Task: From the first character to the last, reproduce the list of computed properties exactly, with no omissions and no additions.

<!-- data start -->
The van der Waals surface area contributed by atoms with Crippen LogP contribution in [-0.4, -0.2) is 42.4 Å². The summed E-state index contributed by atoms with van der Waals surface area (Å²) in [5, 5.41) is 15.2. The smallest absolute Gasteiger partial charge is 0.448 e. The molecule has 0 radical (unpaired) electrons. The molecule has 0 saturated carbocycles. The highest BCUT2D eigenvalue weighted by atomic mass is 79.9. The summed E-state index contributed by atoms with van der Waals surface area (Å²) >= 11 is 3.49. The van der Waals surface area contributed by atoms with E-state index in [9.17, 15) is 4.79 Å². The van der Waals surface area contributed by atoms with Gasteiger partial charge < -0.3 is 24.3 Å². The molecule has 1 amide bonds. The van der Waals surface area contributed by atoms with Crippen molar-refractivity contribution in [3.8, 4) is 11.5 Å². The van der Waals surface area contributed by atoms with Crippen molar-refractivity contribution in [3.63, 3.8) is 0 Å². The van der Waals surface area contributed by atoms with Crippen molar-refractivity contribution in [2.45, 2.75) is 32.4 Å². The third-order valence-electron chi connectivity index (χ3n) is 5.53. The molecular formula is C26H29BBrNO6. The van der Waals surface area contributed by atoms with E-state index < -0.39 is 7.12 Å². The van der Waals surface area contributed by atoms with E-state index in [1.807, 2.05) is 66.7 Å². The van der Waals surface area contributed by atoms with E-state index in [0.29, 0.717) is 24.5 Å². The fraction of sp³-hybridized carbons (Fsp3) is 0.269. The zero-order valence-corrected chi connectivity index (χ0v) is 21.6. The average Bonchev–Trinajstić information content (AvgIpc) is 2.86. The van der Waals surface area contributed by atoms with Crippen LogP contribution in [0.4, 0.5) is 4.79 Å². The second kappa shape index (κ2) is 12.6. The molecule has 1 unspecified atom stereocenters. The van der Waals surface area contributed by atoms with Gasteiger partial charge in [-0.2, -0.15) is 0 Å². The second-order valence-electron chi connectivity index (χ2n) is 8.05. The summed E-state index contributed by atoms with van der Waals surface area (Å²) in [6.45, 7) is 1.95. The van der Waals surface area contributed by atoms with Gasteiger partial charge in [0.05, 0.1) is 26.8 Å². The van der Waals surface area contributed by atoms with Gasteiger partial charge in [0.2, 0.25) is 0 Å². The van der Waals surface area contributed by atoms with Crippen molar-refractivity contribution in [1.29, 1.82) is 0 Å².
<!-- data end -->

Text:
The van der Waals surface area contributed by atoms with Crippen LogP contribution in [-0.4, -0.2) is 42.4 Å². The summed E-state index contributed by atoms with van der Waals surface area (Å²) in [5, 5.41) is 15.2. The smallest absolute Gasteiger partial charge is 0.448 e. The molecule has 0 radical (unpaired) electrons. The molecule has 0 saturated carbocycles. The highest BCUT2D eigenvalue weighted by atomic mass is 79.9. The summed E-state index contributed by atoms with van der Waals surface area (Å²) >= 11 is 3.49. The van der Waals surface area contributed by atoms with E-state index in [9.17, 15) is 4.79 Å². The van der Waals surface area contributed by atoms with Gasteiger partial charge < -0.3 is 24.3 Å². The molecule has 1 amide bonds. The van der Waals surface area contributed by atoms with Crippen molar-refractivity contribution in [3.8, 4) is 11.5 Å². The van der Waals surface area contributed by atoms with Crippen molar-refractivity contribution in [3.63, 3.8) is 0 Å². The van der Waals surface area contributed by atoms with Crippen molar-refractivity contribution in [2.45, 2.75) is 32.4 Å². The third-order valence-electron chi connectivity index (χ3n) is 5.53. The molecular formula is C26H29BBrNO6. The van der Waals surface area contributed by atoms with E-state index < -0.39 is 7.12 Å². The van der Waals surface area contributed by atoms with E-state index in [1.807, 2.05) is 66.7 Å². The van der Waals surface area contributed by atoms with E-state index in [0.29, 0.717) is 24.5 Å². The fraction of sp³-hybridized carbons (Fsp3) is 0.269. The zero-order valence-corrected chi connectivity index (χ0v) is 21.6. The average Bonchev–Trinajstić information content (AvgIpc) is 2.86. The van der Waals surface area contributed by atoms with Crippen LogP contribution in [0.4, 0.5) is 4.79 Å². The second kappa shape index (κ2) is 12.6. The molecule has 1 unspecified atom stereocenters. The van der Waals surface area contributed by atoms with Gasteiger partial charge in [-0.2, -0.15) is 0 Å². The second-order valence-electron chi connectivity index (χ2n) is 8.05. The summed E-state index contributed by atoms with van der Waals surface area (Å²) in [6.45, 7) is 1.95. The van der Waals surface area contributed by atoms with Gasteiger partial charge in [0.05, 0.1) is 26.8 Å². The van der Waals surface area contributed by atoms with Gasteiger partial charge in [0.2, 0.25) is 0 Å². The van der Waals surface area contributed by atoms with Crippen molar-refractivity contribution in [1.29, 1.82) is 0 Å².